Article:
By: Bianca Bucholtz
October 4, 2021
For the last 15 years, Taylor Swift has been one of the most successful artists in the music industry, winning a total of eleven grammys including Album of The Year three times — the first woman to do so. She holds the record for most American Music Awards won by an individual artist, and in 2019, she was named Billboard’s Woman of the Decade. It’s safe to say Taylor Swift is loved by many — but not everyone.
Though her accomplishments make clear she is a talented musician, Taylor Swift has been the center of many critiques and controversies regarding her music and what she writes about. At the start of her career, Swift rose quickly to stardom with her first album, “Taylor Swift,” debuting at Number 19 on the Billboard 200 and holding a position on the chart for 277 weeks. Millions of young kids, especially girls, looked up in awe at the sweet 16-year-old girl singing about the teardrops on her guitar for the boy named Drew who smiled at her in school.
But, as Swift got older, so did her music. The lyrics changed from sharing the joy of first love to highlighting the pain of heartbreak. And as her music changed, so did the public’s perception of her. She went from “America’s Sweetheart” to having people across the world shaming her for talking poorly about the men she dated and accusing her of being a bad influence on young girls because of it.
In an article for the Liberty Champion in 2019, Hattie Trouttman wrote, “Instead of showing girls how to respect men and set an example of how to have a healthy relationship, Swift only sends the message that unstable, sporadic relationships are okay because you can make money off of the break-up.”
In another article from College Times, Orla O’Callaghan wrote, “I would imagine that Jake [Gyllenhaal], John [Mayer], Taylor [Lautner], Harry [Styles], Patrick [Schwarzeneggar] and whoever else she’s dated, were all more than a little teed off when they realized their ex was making money off them. But not content with avenging her exes, aul [ole] Swifty hurts the male image in general too.”
These comments were just a few of the many that have graced the pages of magazines or served as talking points on late night TV throughout Swift’s career. And over time, many, including Swift herself, have questioned the intent of the comments.
“Have you ever heard someone say about a male artist, ‘I really like his songs, but I don’t know what it is — there’s just something about him I don’t like?” Swift said when accepting the award for Billboard Woman of the Decade. “No — that criticism is reserved for us [women.]”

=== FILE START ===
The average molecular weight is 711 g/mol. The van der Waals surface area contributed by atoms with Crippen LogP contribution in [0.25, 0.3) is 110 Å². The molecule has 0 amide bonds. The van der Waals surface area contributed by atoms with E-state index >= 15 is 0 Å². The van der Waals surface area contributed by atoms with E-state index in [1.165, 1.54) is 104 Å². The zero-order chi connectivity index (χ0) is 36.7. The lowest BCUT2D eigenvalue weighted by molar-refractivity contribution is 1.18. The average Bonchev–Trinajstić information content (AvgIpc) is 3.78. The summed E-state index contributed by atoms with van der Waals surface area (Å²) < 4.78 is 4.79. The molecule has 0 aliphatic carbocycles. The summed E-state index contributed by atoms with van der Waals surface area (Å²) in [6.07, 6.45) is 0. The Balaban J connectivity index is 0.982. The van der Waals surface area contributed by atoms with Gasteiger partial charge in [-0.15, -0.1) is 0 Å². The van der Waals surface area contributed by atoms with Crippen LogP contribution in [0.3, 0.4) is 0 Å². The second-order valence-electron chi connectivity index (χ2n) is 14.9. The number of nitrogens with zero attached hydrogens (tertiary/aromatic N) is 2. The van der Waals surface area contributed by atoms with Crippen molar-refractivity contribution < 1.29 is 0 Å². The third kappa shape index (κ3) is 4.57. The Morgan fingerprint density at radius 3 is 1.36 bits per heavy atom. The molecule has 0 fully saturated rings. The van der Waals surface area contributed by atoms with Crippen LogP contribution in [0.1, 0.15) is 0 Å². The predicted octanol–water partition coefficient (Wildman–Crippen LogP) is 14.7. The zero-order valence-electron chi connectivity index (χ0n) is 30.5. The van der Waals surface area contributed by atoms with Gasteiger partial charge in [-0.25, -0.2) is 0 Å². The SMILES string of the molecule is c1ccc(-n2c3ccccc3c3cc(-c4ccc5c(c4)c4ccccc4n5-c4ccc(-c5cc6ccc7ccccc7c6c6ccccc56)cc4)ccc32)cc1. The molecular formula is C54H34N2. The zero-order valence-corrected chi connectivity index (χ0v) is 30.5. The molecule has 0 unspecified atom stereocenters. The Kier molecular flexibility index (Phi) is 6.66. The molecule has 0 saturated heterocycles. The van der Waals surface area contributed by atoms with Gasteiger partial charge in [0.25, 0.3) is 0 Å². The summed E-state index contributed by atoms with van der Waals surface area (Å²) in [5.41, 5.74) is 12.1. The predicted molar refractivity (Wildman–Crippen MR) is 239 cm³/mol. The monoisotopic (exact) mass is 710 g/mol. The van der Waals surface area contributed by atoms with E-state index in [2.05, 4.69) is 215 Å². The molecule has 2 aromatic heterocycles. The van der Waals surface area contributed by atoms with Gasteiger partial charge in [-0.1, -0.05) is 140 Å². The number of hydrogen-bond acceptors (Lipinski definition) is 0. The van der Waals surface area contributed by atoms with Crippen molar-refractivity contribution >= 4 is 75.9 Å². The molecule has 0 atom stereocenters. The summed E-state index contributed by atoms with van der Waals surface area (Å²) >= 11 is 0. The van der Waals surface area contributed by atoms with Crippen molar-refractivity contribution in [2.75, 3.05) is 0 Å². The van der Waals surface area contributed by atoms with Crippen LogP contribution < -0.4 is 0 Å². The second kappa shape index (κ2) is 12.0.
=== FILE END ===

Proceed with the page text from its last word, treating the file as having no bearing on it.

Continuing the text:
For years, young girls were taught by the media and often those closest to them that Taylor Swift was a bad influence because she dated too many boys and wrote songs about it and profited off of their heartbreak. People seemed to care more about protecting the reputations of the men who hurt her and less about the girl who cried all the way home.
“I remember the ‘stigma’ that came along with being a Taylor Swift fan,” Michigan State University alum Alaynna Dressler said. “People were so quick to judge — ‘all she writes are breakup songs,’ ‘she has a new boyfriend every week,’ etc. I never really understood why that was a bad thing.”
In an article for Atwood Magazine, Lexi Lane discusses the double standard Swift and many other women in the music industry face.
“If you analyzed charting male songs about relationships to the backlash they received about writing them, it would be near to non-existent,” Lane said. “However, if Swift, a woman in her 20s at the time of songs like ‘Dear John’ and ‘Back To December,’ dates a typical amount of men and writes songs, it becomes punchlines for award shows on national television.”
Swift has often spoken out against these double standards and continues to stand up for women in the industry. So, why do young girls still see her as a bad influence?
One answer is internalized misogyny. Though it may seem obvious to some, many don’t understand the complexities of internalized misogyny and how it can affect who someone is and what they like. While sexism describes the prejudice and discirmination placed against others (generally women) for their sex, internalized misogyny is less easy to describe but rather highlights the projection of sexist ideologies onto oneself.
“Femininity inevitably turns into internalized misogyny when the nature of the female sex is judged based on the stereotypes and unrealistic ideals that are placed onto women,” Katherine Manatos said in an article for The Inkblot Magazine. “These standards of what ‘femininity’ looks like are implanted into the daily lives of girls from the moment they are born.”